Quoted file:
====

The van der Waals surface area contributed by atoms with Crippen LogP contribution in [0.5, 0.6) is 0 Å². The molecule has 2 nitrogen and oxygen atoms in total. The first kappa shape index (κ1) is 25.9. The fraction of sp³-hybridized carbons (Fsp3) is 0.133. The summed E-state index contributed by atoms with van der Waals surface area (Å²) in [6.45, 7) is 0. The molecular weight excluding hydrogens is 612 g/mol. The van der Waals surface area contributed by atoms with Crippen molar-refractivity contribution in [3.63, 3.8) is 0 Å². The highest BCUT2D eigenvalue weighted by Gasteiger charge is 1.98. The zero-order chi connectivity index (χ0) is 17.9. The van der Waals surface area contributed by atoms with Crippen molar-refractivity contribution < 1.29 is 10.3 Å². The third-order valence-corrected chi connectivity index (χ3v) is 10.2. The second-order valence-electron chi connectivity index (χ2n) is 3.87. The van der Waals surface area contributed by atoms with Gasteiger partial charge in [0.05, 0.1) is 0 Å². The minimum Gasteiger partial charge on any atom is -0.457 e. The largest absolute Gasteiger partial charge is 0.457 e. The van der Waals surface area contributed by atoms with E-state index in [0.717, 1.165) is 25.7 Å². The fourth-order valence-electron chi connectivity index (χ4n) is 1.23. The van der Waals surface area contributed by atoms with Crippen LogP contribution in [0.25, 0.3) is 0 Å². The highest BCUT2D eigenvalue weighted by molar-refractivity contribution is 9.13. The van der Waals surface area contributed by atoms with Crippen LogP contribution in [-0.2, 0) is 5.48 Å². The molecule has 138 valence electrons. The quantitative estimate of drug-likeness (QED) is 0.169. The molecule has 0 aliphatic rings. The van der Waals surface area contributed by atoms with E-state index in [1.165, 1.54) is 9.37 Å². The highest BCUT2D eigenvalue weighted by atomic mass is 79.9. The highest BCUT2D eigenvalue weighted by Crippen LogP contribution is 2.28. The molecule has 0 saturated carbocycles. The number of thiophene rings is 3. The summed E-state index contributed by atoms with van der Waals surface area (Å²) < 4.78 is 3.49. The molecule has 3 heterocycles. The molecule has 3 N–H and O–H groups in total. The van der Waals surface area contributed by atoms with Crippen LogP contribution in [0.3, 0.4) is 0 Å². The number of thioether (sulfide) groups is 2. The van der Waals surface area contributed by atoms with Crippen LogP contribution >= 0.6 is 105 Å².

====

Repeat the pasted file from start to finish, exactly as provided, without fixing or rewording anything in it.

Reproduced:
The van der Waals surface area contributed by atoms with Crippen LogP contribution in [0.5, 0.6) is 0 Å². The molecule has 2 nitrogen and oxygen atoms in total. The first kappa shape index (κ1) is 25.9. The fraction of sp³-hybridized carbons (Fsp3) is 0.133. The summed E-state index contributed by atoms with van der Waals surface area (Å²) in [6.45, 7) is 0. The molecular weight excluding hydrogens is 612 g/mol. The van der Waals surface area contributed by atoms with Crippen molar-refractivity contribution in [3.63, 3.8) is 0 Å². The highest BCUT2D eigenvalue weighted by Gasteiger charge is 1.98. The zero-order chi connectivity index (χ0) is 17.9. The van der Waals surface area contributed by atoms with Crippen molar-refractivity contribution < 1.29 is 10.3 Å². The third-order valence-corrected chi connectivity index (χ3v) is 10.2. The second-order valence-electron chi connectivity index (χ2n) is 3.87. The van der Waals surface area contributed by atoms with Gasteiger partial charge in [0.05, 0.1) is 0 Å². The minimum Gasteiger partial charge on any atom is -0.457 e. The largest absolute Gasteiger partial charge is 0.457 e. The van der Waals surface area contributed by atoms with E-state index in [0.717, 1.165) is 25.7 Å². The fourth-order valence-electron chi connectivity index (χ4n) is 1.23. The van der Waals surface area contributed by atoms with Crippen LogP contribution in [0.25, 0.3) is 0 Å². The highest BCUT2D eigenvalue weighted by molar-refractivity contribution is 9.13. The van der Waals surface area contributed by atoms with Crippen LogP contribution in [-0.2, 0) is 5.48 Å². The molecule has 138 valence electrons. The quantitative estimate of drug-likeness (QED) is 0.169. The molecule has 0 aliphatic rings. The van der Waals surface area contributed by atoms with E-state index in [1.165, 1.54) is 9.37 Å². The highest BCUT2D eigenvalue weighted by atomic mass is 79.9. The highest BCUT2D eigenvalue weighted by Crippen LogP contribution is 2.28. The molecule has 0 saturated carbocycles. The number of thiophene rings is 3. The summed E-state index contributed by atoms with van der Waals surface area (Å²) < 4.78 is 3.49. The molecule has 3 heterocycles. The molecule has 3 N–H and O–H groups in total. The van der Waals surface area contributed by atoms with Crippen LogP contribution in [0.3, 0.4) is 0 Å². The number of thioether (sulfide) groups is 2. The van der Waals surface area contributed by atoms with Crippen LogP contribution >= 0.6 is 105 Å².